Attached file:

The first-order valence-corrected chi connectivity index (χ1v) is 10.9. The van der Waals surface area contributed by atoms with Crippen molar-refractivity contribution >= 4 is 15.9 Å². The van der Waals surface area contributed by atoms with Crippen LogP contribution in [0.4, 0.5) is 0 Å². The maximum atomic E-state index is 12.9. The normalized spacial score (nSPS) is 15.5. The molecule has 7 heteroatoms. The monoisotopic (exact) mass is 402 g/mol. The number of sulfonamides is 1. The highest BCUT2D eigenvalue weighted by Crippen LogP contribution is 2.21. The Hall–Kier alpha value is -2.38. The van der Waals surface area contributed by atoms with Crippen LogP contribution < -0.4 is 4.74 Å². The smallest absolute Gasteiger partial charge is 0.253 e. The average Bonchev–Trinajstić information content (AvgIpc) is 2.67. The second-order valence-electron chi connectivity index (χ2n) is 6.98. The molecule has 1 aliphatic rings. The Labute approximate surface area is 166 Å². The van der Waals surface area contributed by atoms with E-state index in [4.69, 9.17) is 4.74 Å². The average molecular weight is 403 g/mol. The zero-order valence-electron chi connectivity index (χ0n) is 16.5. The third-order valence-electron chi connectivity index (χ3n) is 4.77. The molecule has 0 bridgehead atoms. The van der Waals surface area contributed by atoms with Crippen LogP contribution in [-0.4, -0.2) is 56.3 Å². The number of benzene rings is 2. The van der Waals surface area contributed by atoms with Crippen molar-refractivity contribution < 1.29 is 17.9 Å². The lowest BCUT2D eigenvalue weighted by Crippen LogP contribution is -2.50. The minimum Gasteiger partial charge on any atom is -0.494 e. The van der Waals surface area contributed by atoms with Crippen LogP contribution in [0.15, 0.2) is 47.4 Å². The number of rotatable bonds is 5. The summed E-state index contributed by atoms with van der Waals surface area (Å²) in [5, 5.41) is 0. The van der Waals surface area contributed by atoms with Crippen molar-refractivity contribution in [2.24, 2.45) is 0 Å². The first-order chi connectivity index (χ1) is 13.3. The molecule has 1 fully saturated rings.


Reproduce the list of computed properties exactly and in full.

The first-order valence-corrected chi connectivity index (χ1v) is 10.9. The van der Waals surface area contributed by atoms with Crippen molar-refractivity contribution >= 4 is 15.9 Å². The van der Waals surface area contributed by atoms with Crippen LogP contribution in [0.4, 0.5) is 0 Å². The maximum atomic E-state index is 12.9. The normalized spacial score (nSPS) is 15.5. The molecule has 7 heteroatoms. The monoisotopic (exact) mass is 402 g/mol. The number of sulfonamides is 1. The highest BCUT2D eigenvalue weighted by Crippen LogP contribution is 2.21. The Hall–Kier alpha value is -2.38. The van der Waals surface area contributed by atoms with Crippen LogP contribution < -0.4 is 4.74 Å². The smallest absolute Gasteiger partial charge is 0.253 e. The average Bonchev–Trinajstić information content (AvgIpc) is 2.67. The second-order valence-electron chi connectivity index (χ2n) is 6.98. The molecule has 1 aliphatic rings. The Labute approximate surface area is 166 Å². The van der Waals surface area contributed by atoms with E-state index in [4.69, 9.17) is 4.74 Å². The average molecular weight is 403 g/mol. The zero-order valence-electron chi connectivity index (χ0n) is 16.5. The third-order valence-electron chi connectivity index (χ3n) is 4.77. The molecule has 0 bridgehead atoms. The van der Waals surface area contributed by atoms with Crippen LogP contribution in [-0.4, -0.2) is 56.3 Å². The number of benzene rings is 2. The van der Waals surface area contributed by atoms with Crippen molar-refractivity contribution < 1.29 is 17.9 Å². The lowest BCUT2D eigenvalue weighted by Crippen LogP contribution is -2.50. The minimum Gasteiger partial charge on any atom is -0.494 e. The van der Waals surface area contributed by atoms with Crippen LogP contribution in [0.15, 0.2) is 47.4 Å². The number of rotatable bonds is 5. The summed E-state index contributed by atoms with van der Waals surface area (Å²) in [5, 5.41) is 0. The van der Waals surface area contributed by atoms with Crippen molar-refractivity contribution in [2.24, 2.45) is 0 Å². The first-order chi connectivity index (χ1) is 13.3. The molecule has 1 fully saturated rings.